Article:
Q: My son starts community college soon and is worried about failing. He isn't a star student, but I know he can do this. How can I reassure him?
A: These fears are normal. Even with the excitement of oncoming independence, students still worry about flunking out, managing the workload, affording the costs and making friends.
Unfortunately, the fears aren't unfounded, says Carl Wahlstrom, professor emeritus at Genesee Community College in Batavia, N.Y. and co-author of the practical guide "Learning Success: Being Your Best at College and Life" (Wadsworth Publishing; 2002). He says the first two to six weeks are a critical time of adjustment if students are to succeed in college.
No matter how stellar a student was or wasn't in high school, success is his if he masters three key traits.
-- The first is staying power.
"Some really smart kids fail because they didn't have the persistence, commitment, focus and discipline necessary for achievement," says Wahlstrom.
His popular "First-Year Experience" course stresses persistence.
"It comes when students learn to take personal control and responsibility for their actions," he says. "Persistent students don't blame others for their results. They use strategies, such as writing down daily goals and reviewing them each evening, to move forward. Optimism, creativity and the ability to take psychological risks also help a student hang in there."
-- Second, become a mindful learner.
This is a big shift for most college freshmen, says Wahlstrom. They are used to searching for "the answer," yet in college, a professor might say, "That is one answer. What are others?"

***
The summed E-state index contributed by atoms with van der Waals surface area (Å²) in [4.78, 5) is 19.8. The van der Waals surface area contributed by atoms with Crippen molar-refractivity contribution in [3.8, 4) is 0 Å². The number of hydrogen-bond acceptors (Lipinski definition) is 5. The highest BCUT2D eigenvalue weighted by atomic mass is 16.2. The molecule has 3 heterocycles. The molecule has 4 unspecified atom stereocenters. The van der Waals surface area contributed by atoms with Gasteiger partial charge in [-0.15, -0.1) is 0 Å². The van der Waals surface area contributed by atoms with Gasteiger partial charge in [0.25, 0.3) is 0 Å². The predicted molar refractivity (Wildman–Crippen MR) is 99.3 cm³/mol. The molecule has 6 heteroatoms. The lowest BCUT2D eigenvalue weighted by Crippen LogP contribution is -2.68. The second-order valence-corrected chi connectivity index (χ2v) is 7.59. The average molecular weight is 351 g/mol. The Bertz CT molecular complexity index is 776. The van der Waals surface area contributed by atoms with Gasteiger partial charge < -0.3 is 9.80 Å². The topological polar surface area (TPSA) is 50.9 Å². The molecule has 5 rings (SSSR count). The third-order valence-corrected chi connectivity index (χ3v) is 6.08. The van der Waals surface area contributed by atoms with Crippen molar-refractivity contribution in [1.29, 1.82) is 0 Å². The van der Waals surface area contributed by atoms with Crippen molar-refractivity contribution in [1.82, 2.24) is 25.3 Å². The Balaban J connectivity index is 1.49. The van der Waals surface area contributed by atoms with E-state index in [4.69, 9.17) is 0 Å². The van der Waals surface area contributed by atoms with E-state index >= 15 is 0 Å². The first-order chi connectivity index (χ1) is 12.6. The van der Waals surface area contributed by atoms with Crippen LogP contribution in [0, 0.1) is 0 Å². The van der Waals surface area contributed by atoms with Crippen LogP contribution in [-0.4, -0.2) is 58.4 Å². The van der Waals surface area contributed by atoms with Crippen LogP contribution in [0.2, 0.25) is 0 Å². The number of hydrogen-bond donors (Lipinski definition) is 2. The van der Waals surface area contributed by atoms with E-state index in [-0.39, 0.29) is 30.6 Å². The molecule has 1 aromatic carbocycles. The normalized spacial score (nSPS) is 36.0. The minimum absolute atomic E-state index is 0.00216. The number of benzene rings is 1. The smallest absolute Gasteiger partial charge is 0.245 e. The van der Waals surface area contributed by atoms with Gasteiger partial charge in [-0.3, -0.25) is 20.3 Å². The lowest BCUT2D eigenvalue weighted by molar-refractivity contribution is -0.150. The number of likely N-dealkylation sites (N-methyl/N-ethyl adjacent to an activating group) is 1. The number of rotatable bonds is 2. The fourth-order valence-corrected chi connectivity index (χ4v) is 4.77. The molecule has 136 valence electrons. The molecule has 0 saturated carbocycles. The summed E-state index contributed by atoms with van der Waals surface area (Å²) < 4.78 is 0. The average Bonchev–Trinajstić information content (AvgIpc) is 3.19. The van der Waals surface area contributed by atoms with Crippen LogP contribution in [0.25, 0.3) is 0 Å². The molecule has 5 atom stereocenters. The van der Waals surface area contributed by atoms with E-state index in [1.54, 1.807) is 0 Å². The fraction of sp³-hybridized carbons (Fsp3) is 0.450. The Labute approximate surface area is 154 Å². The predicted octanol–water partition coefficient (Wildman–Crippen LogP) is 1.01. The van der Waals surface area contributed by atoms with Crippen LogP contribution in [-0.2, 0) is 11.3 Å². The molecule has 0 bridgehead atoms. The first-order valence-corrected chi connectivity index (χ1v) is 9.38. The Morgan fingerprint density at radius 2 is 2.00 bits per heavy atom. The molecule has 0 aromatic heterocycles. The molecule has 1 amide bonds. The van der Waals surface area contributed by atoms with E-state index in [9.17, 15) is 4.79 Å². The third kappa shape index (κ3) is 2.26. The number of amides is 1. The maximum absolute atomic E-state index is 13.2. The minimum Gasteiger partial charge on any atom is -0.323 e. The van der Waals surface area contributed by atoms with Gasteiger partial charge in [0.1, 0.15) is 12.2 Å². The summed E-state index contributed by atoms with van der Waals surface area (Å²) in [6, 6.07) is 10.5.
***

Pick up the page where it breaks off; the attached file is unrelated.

A mindful learner is a critical thinker "who can create new categories of information in his head, is open to new information, and is aware of more than one perspective," he says.
Mindful learners are more engaged and remember more. "They are creative, alert to distinctions and open to novelty," says Wahlstrom. "They are aware of different contexts and perspectives, and oriented in the present. When they study a topic, they question, critique, speculate and hypothesize.
"For example, a student in world history will likely remember more about the date that the U.S. dropped an atomic bomb on Japan if he speculates on what would have happened if the U.S. had dropped the A-bomb on Germany first."
-- Third, master informational literacy.
"That means learning how to find, evaluate and use information of all kinds," says Wahlstrom.
This means knowing how to access "the Four C's: campus resources, community resources, computers and communications pathways such as the Internet. Students may know how to use Facebook, but have no idea how to do an Internet search for a term paper," he says.
Wahlstrom tells students to take full advantage of campus resources.
"That's a first stop!" he says. "There are many, and they lead you to others. Successful students aren't afraid to ask for information and put it to use for their benefit."
Give your son a copy of Wahlstrom's "Learning Success" before he heads to school. The self-directed exercises will help him have a more successful freshman year.
(Do you have a question about your child's education? Email it to Leanna@aplusadvice.com. Leanna Landsmann is an education writer who began her career as a classroom teacher. She has served on education commissions, visited classrooms in 49 states to observe best practices, and founded Principal for a Day in New York City.)